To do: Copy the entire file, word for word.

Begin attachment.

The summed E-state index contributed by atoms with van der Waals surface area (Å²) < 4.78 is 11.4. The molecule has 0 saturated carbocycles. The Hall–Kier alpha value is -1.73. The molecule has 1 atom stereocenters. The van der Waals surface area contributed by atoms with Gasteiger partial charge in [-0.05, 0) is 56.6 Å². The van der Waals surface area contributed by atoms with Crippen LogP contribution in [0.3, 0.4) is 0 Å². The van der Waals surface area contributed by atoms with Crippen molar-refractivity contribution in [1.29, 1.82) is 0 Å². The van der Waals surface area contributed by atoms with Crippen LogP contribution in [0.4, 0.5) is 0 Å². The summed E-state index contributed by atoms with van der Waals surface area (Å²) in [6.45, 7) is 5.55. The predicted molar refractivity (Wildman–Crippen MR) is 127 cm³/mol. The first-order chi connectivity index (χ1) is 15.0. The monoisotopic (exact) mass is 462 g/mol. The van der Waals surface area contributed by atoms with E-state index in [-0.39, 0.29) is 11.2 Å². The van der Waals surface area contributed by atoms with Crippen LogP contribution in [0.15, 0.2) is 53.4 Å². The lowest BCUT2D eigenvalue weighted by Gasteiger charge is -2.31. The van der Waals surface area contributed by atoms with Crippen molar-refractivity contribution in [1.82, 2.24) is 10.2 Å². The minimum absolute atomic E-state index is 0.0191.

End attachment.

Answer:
The summed E-state index contributed by atoms with van der Waals surface area (Å²) < 4.78 is 11.4. The molecule has 0 saturated carbocycles. The Hall–Kier alpha value is -1.73. The molecule has 1 atom stereocenters. The van der Waals surface area contributed by atoms with Gasteiger partial charge in [-0.05, 0) is 56.6 Å². The van der Waals surface area contributed by atoms with Crippen LogP contribution in [0.3, 0.4) is 0 Å². The van der Waals surface area contributed by atoms with Crippen molar-refractivity contribution in [1.29, 1.82) is 0 Å². The van der Waals surface area contributed by atoms with Crippen LogP contribution in [0.4, 0.5) is 0 Å². The summed E-state index contributed by atoms with van der Waals surface area (Å²) in [6.45, 7) is 5.55. The predicted molar refractivity (Wildman–Crippen MR) is 127 cm³/mol. The first-order chi connectivity index (χ1) is 15.0. The monoisotopic (exact) mass is 462 g/mol. The van der Waals surface area contributed by atoms with E-state index in [-0.39, 0.29) is 11.2 Å². The van der Waals surface area contributed by atoms with Crippen LogP contribution in [0.15, 0.2) is 53.4 Å². The lowest BCUT2D eigenvalue weighted by Gasteiger charge is -2.31. The van der Waals surface area contributed by atoms with Crippen molar-refractivity contribution in [1.82, 2.24) is 10.2 Å². The minimum absolute atomic E-state index is 0.0191.